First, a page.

Since 2007 and the global financial crisis, many of the world’s most developed economies have been dealing with ultra-low interest rates as policy makers and politicians attempt to stimulate demand. Over a decade on, with a poor economic recovery, the COVID-19 crisis has once again caused base rates to be cut, though little room to do so exists given how close they are to zero already. As a result, many economies have found themselves implementing zero-percent rates or even negative interest rates, attempting to further incentivize spending and stop customers saving.
Mohammed Hasan, Banking Analyst at GlobalData, comments:
“What we are seeing from the most innovative banks around the world is intent to become more like technology companies whereby they offer platforms and marketplaces to their retail and business customers, make better use of data and technology to offer superior levels of service and security; all of which enables them to generate new streams of revenue that are not dependent on interest rates, that often also augments existing streams of revenue by encouraging use of traditional banking products and services.”
The most innovative names in retail banking are becoming platforms and integrating non-banking services into their offerings. This serves as a new stream of revenue for them and places their banking and financial services offerings front and center to capture more of the primary account and spending relationship with customers.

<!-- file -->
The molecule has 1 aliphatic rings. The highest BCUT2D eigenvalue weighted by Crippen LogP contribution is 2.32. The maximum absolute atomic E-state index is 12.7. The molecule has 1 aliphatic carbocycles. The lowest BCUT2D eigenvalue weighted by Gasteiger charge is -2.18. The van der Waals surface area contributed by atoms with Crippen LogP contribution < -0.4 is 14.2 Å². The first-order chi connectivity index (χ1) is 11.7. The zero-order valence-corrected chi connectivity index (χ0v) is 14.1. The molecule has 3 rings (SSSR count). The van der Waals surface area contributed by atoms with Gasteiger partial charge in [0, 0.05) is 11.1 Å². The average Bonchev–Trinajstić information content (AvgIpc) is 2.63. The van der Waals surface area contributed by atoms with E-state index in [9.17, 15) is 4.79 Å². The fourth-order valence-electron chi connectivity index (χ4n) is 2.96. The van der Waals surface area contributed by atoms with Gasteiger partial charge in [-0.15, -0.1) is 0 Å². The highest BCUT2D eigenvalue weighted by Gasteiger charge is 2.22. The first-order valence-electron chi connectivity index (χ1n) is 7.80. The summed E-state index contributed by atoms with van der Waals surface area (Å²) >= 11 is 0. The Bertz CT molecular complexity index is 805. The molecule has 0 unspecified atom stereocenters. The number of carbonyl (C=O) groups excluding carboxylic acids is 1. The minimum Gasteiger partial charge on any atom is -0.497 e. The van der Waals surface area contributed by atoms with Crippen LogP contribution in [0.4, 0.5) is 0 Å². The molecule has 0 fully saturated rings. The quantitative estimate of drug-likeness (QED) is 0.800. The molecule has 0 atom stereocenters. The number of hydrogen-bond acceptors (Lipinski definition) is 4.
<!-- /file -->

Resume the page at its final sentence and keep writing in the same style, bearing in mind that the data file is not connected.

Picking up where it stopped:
Banks that are primed to succeed over the next five years in the face of compressed net interest margins are those that have lowered their cost-to-income ratio and decreased the proportion of revenue reliant on net interest income. This represents banks that have streamlined their business models and reached the necessary efficiencies to remain profitable as rates remain low.
Reasons to buy
Gain an understanding of the banks that are most likely to succeed in the ultra-low interest rate environment and the strategies they have taken and launched to gain an advantage.
Discover how banking is changing and understand that the largest banks are becoming more like technology companies and conglomerates.
Understand how macroeconomic forces are driving strategy and technological change that will make it easier for large companies to move into new sectors.
BBVA, DBS, Sberbank, ING, Bank of America, BNP Paribas, Lloyds, TD Bank, CBA, RBC, RBS, Barclays, HSBC, Deutsche Bank, Société Générale, Capital One, US Bank, Crédit Agricole, OCBC, UOB, Mizuho Bank, Resona Bank, Juroku Bank, Okazaki Shinkin Bank
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